containing her daughter Persephone, who is almost always in her vicinity. The goddesses – as they
were endearingly called – even share the same attributes and symbols: scepter, cornucopia, ears of
corn, a sheaf of wheat, torch, and occasionally, a crown of flowers.


Demeter was known mostly as the Giver of Food and Grain, or “She of the Grain,” for short (Sito).
However, since she presided over something as vital as the cycles of plants and seasons, the Ancient
Greeks also referred to her as Tesmophoros, or “The Bringer of Laws,” and organized a women-only
festival called Tesmophoria to celebrate her as such. Other epithets include: “Green,” “The Giver of
Gifts,” “The Bearer of Food,” and “Great Mother.”

Demeter’s Family

Demeter was one of the six children of Cronus and Rhea, their middle daughter, and their second
child overall – born after Hestia, but before Hera and her brothers: Hades, Poseidon, and Zeus. Just
like all of her siblings, she was swallowed and later, following an intervention by Zeus, regurgitated
by her father.

Demeter’s Consorts: Iasion, Poseidon, and Zeus

Demeter didn’t have many partners and was rarely portrayed with a male consort. The mortal Iasion
and her brothers Poseidon and Zeus are the most noteworthy – if not the only – exceptions.


Early in her life, Demeter fell in love with a mortal named Iasion. She seduced him at the marriage of
Cadmus and Harmonia and lay with him in a thrice-plowed field. Zeus didn’t think appropriate for
such a respected goddess to have a relationship with a mortal, so he struck Iasion with a
thunderbolt. But, by then, Demeter was already pregnant with twins: Ploutos and Philomelus, the
former the god of wealth, and the latter, the patron of plowing.


Next, Demeter’s brother Poseidon forced himself upon her (once transformed into a stallion), and
the goddess, once again, became pregnant with two children: Despoena, a nymph, and Arion, a
talking horse.

Finally, Demeter became Zeus’ fourth wife. From their union, Demeter’s most well-known child was
born, Persephone.

Demeter and Persephone

The most important myth involving Demeter concerns her daughter Persephone’s abduction by
Hades and Demeter’s subsequent wanderings.

The Abduction of Persephone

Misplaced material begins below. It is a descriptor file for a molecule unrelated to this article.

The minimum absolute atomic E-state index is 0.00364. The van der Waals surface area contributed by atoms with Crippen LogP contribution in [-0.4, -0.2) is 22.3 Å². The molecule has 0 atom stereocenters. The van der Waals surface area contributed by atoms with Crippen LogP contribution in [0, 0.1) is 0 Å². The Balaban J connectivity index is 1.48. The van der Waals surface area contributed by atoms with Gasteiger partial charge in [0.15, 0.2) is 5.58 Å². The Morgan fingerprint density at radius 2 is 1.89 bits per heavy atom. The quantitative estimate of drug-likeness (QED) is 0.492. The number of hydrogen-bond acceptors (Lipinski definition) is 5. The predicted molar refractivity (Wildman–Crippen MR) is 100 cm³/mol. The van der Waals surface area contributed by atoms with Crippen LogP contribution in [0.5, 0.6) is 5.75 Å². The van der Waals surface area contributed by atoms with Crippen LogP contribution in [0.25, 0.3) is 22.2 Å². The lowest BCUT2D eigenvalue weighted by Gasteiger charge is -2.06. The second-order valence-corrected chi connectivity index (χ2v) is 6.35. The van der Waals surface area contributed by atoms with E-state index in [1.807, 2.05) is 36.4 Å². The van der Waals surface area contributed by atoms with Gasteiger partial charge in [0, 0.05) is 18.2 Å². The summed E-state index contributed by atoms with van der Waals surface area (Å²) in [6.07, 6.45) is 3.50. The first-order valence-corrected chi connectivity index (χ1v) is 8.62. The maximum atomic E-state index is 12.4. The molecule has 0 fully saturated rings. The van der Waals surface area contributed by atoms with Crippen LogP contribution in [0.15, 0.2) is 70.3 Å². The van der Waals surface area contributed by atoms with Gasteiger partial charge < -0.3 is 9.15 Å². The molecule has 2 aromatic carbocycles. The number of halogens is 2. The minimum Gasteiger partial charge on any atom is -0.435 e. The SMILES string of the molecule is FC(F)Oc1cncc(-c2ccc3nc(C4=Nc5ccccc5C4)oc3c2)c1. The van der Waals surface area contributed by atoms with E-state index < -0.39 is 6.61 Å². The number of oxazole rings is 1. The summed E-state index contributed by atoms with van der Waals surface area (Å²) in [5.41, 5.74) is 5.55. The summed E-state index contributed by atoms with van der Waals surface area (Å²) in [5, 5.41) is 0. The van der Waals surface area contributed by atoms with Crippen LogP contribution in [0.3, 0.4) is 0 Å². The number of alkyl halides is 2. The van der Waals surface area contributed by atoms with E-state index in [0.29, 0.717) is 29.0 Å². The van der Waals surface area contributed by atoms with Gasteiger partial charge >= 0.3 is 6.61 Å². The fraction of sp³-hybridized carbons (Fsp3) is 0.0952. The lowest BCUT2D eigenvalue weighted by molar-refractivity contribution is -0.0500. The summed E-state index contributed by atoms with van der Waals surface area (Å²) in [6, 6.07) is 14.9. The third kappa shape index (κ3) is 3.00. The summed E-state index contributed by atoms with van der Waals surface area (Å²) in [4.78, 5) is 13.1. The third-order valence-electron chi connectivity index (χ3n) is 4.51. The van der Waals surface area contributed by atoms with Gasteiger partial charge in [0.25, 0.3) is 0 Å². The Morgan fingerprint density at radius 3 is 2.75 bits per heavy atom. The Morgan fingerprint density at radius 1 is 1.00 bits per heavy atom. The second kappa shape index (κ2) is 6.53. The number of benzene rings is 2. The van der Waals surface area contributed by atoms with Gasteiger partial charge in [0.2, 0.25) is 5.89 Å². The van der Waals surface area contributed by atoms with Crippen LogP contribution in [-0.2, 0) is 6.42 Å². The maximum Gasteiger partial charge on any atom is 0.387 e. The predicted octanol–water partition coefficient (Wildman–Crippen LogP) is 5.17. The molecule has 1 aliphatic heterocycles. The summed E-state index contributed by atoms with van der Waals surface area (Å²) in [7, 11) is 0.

Hades, the Lord of the Underworld, fell in love with Demeter’s virgin-daughter and decided to take
her into marriage. So, one day, as she was gathering flowers with her girlfriends, he lured her aside
using a fragrant and inexpressibly beautiful narcissus, and then snatched her up with his chariot,
suddenly darting out of a chasm under her feet.

Demeter Finds Out

Inconsolable, Demeter walked the earth far and wide for nine days to find her daughter – but to no
avail. And then, on the tenth day, Hecate told her what she had seen and Helios, the All-Seeing God
of the Sun, confirmed her story. Demeter wasn’t just brokenhearted anymore. She was now angry as
well. And with everybody! Especially with Zeus who, the rumors claimed so, had approved the whole
operation and even aided Hades throughout.

The Institution of the Eleusinian Mysteries · Iambe, Demophon, and Metanira

So, Demeter left Mount Olympus and went to grieve her daughter among the mortals, disguised as
an old woman. She ended up at the court of King Celeus of Eleusis, where his wife Metanira hired her
to be the nurse to her baby son, Demophon. Iambe, the old servant woman of the house, cheered
her with her jokes, and Demeter laughed for the first time in many weeks. In gratitude for the
kindness, Demeter devised a plan to make Demophon immortal, so she started bathing him in fire
each night, thus, burning away his mortality.

However, one day, Metanira witnessed the ritual and, not realizing what was happening, started
screaming in panic and alarm. This disturbed Demeter’s strategy, so she revealed herself at once and
told Metanira that the only way that the Eleusinians will ever win her kindness back is by building a
temple and establishing a festival in her glory.

The Return of Persephone and the Establishment of the Cycles

King Celeus did just that, and Demeter spent a whole year living in her newly built temple, grieving,
and, in her grief, neglecting all her duties as a goddess of fertility and agriculture. As a consequence,
the earth turned barren, and people started dying out of hunger. After unsuccessfully sending all the
gods, one by one, to Demeter with gifts and pleas, Zeus realized that he would have to bring